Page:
Thoughts?

Advertisements

9 Comments

Filed under General

9 responses to “Was the 1960’s the end of books with a true proper meaning?

  1. Exceptional post! You will only find 2 songs from the 21st century in my playlist as well 🙂 My nephew is currently in Grade 9 and one night while doing his homework, my sister had asked him to read aloud (she wanted to make sure he wasn’t just staring at the page). He started to read and while doing so, he recited the “F-word” roughly 5-7 times. He was of course told to stop (he has younger sisters), but he then told my sister that he was just reading what was in the book.

    In disbelief my sister grabbed the book and sure enough he was telling the truth. For his Grade 9 ISU, they have been given Kung-Fu High School (I think that’s the title). My sister has told me it is about gangs and kids who create this neck piece to avoid getting stabbed.

    Sure there might be a deep meaning, but is this seriously what our teachers our handing our youth to educate them in English class? When I was in Grade 9 we studied To Kill A Mockingbird. We didn’t just read it, we studied it.

    What can we expect when this is what is handed out in our schools?!? Sorry to rant, but I was furious when she told me about this. My children are 2, I don’t even want to know what they will be reading.

    • Lynda

      Thanks for commenting.

      I am from Ireland, so do not totally understand the gradihng system, but I am assuming that he would have been about 13-14 at the time?

      I am surpirsed he was allowed a book with language like that. Not that I am an advocate for censoring books at all. I read a lot of adult books when I was that age (I was in the middle of my Stephen King phase), however schools are supposed to be places of educational excellance, and I dont think studying the classics, should be overlooked.

      Books on gangs, are incredibly important in certain areas where gangs are an issue, and I suppose to make in authentic then you can’t avoid the curse words, but I would think the author would have toned it down a bit more.

    • Lynda

      Thanks for commenting.

      I am from Ireland, so do not totally understand the gradihng system, but I am assuming that he would have been about 13-14 at the time?

      I am surpirsed he was allowed a book with language like that. Not that I am an advocate for censoring books at all. I read a lot of adult books when I was that age (I was in the middle of my Stephen King phase), however schools are supposed to be places of educational excellance, and I dont think studying the classics, should be overlooked.

      Books on gangs, are incredibly important in certain areas where gangs are an issue, and I suppose to make in authentic then you can’t avoid the curse words, but I would think the author would have toned it down a bit more.

      • Yes, he was 14 at the time. While agree about not censoring books, as I was a HUGE Stephen King fan as well, I wasn’t reading him in schools.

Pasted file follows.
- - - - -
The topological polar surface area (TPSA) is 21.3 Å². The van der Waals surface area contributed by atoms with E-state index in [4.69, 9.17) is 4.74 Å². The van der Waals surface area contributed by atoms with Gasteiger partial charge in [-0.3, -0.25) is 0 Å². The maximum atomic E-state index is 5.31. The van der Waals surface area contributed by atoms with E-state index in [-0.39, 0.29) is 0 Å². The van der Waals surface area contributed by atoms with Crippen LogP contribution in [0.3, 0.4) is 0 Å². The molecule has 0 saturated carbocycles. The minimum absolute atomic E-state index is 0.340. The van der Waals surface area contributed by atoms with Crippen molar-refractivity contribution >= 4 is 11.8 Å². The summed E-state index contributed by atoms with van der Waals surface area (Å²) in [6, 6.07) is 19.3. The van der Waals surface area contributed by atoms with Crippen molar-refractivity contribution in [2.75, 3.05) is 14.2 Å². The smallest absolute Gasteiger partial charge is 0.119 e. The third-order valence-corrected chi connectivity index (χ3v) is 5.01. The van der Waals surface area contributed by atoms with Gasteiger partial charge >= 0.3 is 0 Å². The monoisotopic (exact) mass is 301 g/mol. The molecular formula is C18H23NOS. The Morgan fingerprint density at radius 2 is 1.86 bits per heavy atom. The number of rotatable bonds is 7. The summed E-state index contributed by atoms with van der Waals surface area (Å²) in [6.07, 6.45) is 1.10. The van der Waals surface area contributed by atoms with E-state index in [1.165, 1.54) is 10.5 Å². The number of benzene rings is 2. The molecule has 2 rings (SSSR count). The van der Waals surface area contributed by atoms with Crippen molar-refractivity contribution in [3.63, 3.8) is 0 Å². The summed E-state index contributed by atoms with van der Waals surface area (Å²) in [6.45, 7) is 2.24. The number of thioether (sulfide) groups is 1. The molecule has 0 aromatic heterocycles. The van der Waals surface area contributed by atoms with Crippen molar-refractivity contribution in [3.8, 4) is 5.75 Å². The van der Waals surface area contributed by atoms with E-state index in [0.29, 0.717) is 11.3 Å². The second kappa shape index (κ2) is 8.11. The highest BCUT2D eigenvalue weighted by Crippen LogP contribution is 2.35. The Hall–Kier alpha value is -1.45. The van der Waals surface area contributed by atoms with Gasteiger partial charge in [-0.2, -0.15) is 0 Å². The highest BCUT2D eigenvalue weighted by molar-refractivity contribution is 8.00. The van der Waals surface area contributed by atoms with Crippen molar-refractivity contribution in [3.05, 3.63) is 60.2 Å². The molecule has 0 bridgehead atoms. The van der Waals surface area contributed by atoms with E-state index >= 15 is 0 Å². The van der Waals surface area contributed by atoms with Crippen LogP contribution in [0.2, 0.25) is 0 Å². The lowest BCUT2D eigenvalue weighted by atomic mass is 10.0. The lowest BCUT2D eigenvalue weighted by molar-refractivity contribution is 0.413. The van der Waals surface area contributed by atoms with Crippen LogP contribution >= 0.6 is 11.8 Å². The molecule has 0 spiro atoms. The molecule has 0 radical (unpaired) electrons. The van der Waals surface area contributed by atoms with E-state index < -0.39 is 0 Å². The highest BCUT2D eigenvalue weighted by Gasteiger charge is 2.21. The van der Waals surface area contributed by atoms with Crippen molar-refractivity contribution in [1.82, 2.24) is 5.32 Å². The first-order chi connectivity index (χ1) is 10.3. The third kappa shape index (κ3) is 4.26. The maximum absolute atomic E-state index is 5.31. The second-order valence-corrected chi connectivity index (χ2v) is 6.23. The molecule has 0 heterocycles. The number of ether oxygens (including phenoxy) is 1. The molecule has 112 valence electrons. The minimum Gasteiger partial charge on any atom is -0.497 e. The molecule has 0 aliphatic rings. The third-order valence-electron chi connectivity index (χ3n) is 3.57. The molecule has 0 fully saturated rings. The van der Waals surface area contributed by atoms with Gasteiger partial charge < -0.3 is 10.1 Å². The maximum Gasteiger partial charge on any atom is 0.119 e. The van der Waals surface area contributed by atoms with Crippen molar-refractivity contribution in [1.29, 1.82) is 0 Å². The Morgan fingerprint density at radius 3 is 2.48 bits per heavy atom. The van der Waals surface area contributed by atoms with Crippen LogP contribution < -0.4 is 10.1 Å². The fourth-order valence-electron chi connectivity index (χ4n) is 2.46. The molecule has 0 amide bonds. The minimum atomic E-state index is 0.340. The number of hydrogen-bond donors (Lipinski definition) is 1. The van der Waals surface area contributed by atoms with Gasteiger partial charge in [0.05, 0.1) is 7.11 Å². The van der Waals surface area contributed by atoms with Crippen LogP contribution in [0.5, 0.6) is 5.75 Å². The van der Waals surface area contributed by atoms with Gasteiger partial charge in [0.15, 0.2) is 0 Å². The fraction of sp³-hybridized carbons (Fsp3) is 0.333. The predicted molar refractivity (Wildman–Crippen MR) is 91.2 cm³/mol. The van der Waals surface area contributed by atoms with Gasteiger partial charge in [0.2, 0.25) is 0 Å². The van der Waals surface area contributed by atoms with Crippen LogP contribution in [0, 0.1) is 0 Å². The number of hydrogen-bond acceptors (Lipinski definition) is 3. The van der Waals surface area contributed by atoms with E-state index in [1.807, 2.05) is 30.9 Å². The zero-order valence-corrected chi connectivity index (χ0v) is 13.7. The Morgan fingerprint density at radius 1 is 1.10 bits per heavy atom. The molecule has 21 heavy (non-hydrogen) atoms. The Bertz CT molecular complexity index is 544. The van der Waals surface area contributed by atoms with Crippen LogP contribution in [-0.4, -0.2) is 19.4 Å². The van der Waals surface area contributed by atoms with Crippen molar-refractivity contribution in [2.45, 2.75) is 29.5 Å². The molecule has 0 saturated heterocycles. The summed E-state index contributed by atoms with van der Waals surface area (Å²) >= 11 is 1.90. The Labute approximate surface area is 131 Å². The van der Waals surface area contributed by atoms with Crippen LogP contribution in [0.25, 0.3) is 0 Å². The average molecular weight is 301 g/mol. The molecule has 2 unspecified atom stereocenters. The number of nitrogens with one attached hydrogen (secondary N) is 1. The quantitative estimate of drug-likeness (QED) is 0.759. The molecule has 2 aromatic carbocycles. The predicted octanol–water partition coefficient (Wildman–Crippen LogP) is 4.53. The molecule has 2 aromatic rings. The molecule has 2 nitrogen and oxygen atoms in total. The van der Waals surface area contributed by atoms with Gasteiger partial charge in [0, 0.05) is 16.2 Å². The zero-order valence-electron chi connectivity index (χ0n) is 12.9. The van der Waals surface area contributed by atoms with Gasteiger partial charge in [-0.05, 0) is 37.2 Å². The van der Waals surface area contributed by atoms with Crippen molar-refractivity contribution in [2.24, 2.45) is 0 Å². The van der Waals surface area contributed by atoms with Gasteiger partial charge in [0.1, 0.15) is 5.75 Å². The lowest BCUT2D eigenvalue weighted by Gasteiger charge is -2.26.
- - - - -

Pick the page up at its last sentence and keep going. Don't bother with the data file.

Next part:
Trust me they don’t live where there are gangs, it’s actually part of the school curriculum now. The sad part is if I didn’t have to read titles like To Kill a Mockingbird, etc. in school I probably would not have, yet now I can appreciate them.

      • I think in part that is the problem. at his age he is not interested int he classics.

        It is only when we grow up and mature do we start to appreciate things like that. As much as we hate it as a student, it is up to the school to force us to read things, which we will appreciate in later life, rather than pandering to our “likes”.

        Whats next? Twilight?

  2. Pingback: This Blog is Blank…. | Looking Over My Shoulder

  3. Excellent, thoughtful piece. I found it via Mark Wilson’s blog.

    I was born in 1965, and so missed most of the “good stuff” in the 1960s by virtue of being too young to take it in (except for the music). In fact, I lived a scant 30 minutes from Woodstock (!!).

    I don’t have one of the 21st century songs in my music collection, but I do have 90% of the 1960s songs. I was also stunned by the comparison of 1960s books to 21st century books; it’s quite something to see them side-by-side.

    Your post has provoked a lot of thought from me. I have a deep appreciation for that, and am sharing this with all my social networks. Thank you.

    • Ellen

      Any comment on a piece you have written is always welcome, but to know you have provoked thought in someone means you have done something right!

      Glad you liked the post, and thank you very much for sharing it other networks.

  4. Pingback: Writing: What do you listen too? | Looking Over My Shoulder

Leave a Reply

Fill in your details below or click an icon to log in:

WordPress.com Logo

You are commenting using your WordPress.com account. Log Out / Change )

Twitter picture

You are commenting using your Twitter account. Log Out / Change )

Facebook photo

You are commenting using your Facebook account. Log Out / Change )

Google+ photo

You are commenting using your Google+ account. Log Out / Change )

Connecting to %s